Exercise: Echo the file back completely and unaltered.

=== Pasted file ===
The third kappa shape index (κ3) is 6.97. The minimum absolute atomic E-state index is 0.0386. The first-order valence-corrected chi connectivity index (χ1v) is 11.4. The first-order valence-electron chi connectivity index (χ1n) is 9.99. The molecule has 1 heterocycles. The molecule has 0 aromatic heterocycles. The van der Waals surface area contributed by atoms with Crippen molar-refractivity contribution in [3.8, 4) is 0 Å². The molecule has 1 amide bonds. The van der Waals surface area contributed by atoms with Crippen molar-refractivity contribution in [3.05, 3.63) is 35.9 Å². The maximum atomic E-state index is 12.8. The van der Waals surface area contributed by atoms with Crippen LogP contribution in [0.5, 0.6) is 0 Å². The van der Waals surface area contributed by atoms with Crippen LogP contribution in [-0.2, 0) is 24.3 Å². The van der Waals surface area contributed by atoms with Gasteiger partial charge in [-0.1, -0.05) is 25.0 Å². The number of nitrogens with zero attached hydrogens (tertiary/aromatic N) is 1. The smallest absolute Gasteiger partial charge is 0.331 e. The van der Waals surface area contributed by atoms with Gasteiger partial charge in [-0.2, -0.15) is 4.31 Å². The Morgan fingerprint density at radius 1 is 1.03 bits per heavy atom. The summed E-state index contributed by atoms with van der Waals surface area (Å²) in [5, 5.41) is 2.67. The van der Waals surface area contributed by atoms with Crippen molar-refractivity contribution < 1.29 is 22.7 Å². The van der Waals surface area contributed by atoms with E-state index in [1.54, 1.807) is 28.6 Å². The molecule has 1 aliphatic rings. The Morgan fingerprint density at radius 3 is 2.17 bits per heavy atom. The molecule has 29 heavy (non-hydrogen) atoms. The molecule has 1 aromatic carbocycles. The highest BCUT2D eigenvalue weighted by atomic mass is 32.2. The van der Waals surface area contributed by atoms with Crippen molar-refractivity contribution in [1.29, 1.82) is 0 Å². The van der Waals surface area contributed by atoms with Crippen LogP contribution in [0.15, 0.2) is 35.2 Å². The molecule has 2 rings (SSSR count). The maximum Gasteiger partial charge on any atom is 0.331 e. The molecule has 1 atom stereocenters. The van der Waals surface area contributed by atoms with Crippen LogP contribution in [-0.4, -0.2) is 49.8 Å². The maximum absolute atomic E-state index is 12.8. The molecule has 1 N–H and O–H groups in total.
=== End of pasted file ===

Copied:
The third kappa shape index (κ3) is 6.97. The minimum absolute atomic E-state index is 0.0386. The first-order valence-corrected chi connectivity index (χ1v) is 11.4. The first-order valence-electron chi connectivity index (χ1n) is 9.99. The molecule has 1 heterocycles. The molecule has 0 aromatic heterocycles. The van der Waals surface area contributed by atoms with Crippen molar-refractivity contribution in [3.8, 4) is 0 Å². The molecule has 1 amide bonds. The van der Waals surface area contributed by atoms with Crippen molar-refractivity contribution in [3.05, 3.63) is 35.9 Å². The maximum atomic E-state index is 12.8. The van der Waals surface area contributed by atoms with Crippen LogP contribution in [0.5, 0.6) is 0 Å². The van der Waals surface area contributed by atoms with Crippen LogP contribution in [-0.2, 0) is 24.3 Å². The van der Waals surface area contributed by atoms with Gasteiger partial charge in [-0.1, -0.05) is 25.0 Å². The number of nitrogens with zero attached hydrogens (tertiary/aromatic N) is 1. The smallest absolute Gasteiger partial charge is 0.331 e. The van der Waals surface area contributed by atoms with Gasteiger partial charge in [-0.2, -0.15) is 4.31 Å². The Morgan fingerprint density at radius 1 is 1.03 bits per heavy atom. The summed E-state index contributed by atoms with van der Waals surface area (Å²) in [5, 5.41) is 2.67. The van der Waals surface area contributed by atoms with Crippen molar-refractivity contribution < 1.29 is 22.7 Å². The van der Waals surface area contributed by atoms with E-state index in [1.54, 1.807) is 28.6 Å². The molecule has 1 aliphatic rings. The Morgan fingerprint density at radius 3 is 2.17 bits per heavy atom. The molecule has 29 heavy (non-hydrogen) atoms. The molecule has 1 aromatic carbocycles. The highest BCUT2D eigenvalue weighted by atomic mass is 32.2. The van der Waals surface area contributed by atoms with Crippen molar-refractivity contribution in [1.29, 1.82) is 0 Å². The van der Waals surface area contributed by atoms with Crippen LogP contribution in [0.15, 0.2) is 35.2 Å². The molecule has 2 rings (SSSR count). The maximum Gasteiger partial charge on any atom is 0.331 e. The molecule has 1 atom stereocenters. The van der Waals surface area contributed by atoms with Crippen LogP contribution in [-0.4, -0.2) is 49.8 Å². The maximum absolute atomic E-state index is 12.8. The molecule has 1 N–H and O–H groups in total.